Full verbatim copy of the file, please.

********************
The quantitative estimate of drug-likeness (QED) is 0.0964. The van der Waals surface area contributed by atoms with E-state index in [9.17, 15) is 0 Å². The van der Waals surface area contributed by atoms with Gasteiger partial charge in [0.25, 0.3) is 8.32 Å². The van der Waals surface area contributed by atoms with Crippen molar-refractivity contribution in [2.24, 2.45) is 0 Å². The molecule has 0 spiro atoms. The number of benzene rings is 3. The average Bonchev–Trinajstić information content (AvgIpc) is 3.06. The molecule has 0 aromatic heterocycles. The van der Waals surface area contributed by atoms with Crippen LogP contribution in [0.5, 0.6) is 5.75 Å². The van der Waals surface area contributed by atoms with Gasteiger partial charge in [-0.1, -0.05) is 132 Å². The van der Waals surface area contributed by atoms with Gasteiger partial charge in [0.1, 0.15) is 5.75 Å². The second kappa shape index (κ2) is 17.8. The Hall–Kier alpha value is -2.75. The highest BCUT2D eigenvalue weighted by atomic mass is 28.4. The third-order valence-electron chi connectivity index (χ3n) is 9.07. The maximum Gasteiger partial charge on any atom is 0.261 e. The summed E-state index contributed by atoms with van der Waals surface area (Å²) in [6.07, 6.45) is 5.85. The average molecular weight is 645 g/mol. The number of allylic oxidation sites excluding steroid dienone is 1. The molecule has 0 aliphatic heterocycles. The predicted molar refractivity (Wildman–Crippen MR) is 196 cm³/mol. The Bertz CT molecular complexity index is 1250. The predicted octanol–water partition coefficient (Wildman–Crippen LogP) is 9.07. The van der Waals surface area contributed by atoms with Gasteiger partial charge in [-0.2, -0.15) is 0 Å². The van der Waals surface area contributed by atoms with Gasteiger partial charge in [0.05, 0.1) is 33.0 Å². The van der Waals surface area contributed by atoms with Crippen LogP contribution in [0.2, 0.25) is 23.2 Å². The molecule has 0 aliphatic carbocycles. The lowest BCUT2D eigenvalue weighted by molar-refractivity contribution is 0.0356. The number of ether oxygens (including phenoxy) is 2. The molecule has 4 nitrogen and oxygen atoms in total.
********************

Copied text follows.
The quantitative estimate of drug-likeness (QED) is 0.0964. The van der Waals surface area contributed by atoms with E-state index in [9.17, 15) is 0 Å². The van der Waals surface area contributed by atoms with Gasteiger partial charge in [0.25, 0.3) is 8.32 Å². The van der Waals surface area contributed by atoms with Crippen molar-refractivity contribution in [2.24, 2.45) is 0 Å². The molecule has 0 spiro atoms. The number of benzene rings is 3. The average Bonchev–Trinajstić information content (AvgIpc) is 3.06. The molecule has 0 aromatic heterocycles. The van der Waals surface area contributed by atoms with Crippen LogP contribution in [0.5, 0.6) is 5.75 Å². The van der Waals surface area contributed by atoms with Gasteiger partial charge in [-0.1, -0.05) is 132 Å². The van der Waals surface area contributed by atoms with Gasteiger partial charge in [0.1, 0.15) is 5.75 Å². The second kappa shape index (κ2) is 17.8. The Hall–Kier alpha value is -2.75. The highest BCUT2D eigenvalue weighted by atomic mass is 28.4. The third-order valence-electron chi connectivity index (χ3n) is 9.07. The maximum Gasteiger partial charge on any atom is 0.261 e. The summed E-state index contributed by atoms with van der Waals surface area (Å²) in [6.07, 6.45) is 5.85. The average molecular weight is 645 g/mol. The number of allylic oxidation sites excluding steroid dienone is 1. The molecule has 0 aliphatic heterocycles. The predicted molar refractivity (Wildman–Crippen MR) is 196 cm³/mol. The Bertz CT molecular complexity index is 1250. The predicted octanol–water partition coefficient (Wildman–Crippen LogP) is 9.07. The van der Waals surface area contributed by atoms with Gasteiger partial charge in [-0.2, -0.15) is 0 Å². The van der Waals surface area contributed by atoms with Gasteiger partial charge in [0.05, 0.1) is 33.0 Å². The van der Waals surface area contributed by atoms with Crippen LogP contribution in [0.2, 0.25) is 23.2 Å². The molecule has 0 aliphatic carbocycles. The lowest BCUT2D eigenvalue weighted by molar-refractivity contribution is 0.0356. The number of ether oxygens (including phenoxy) is 2. The molecule has 4 nitrogen and oxygen atoms in total.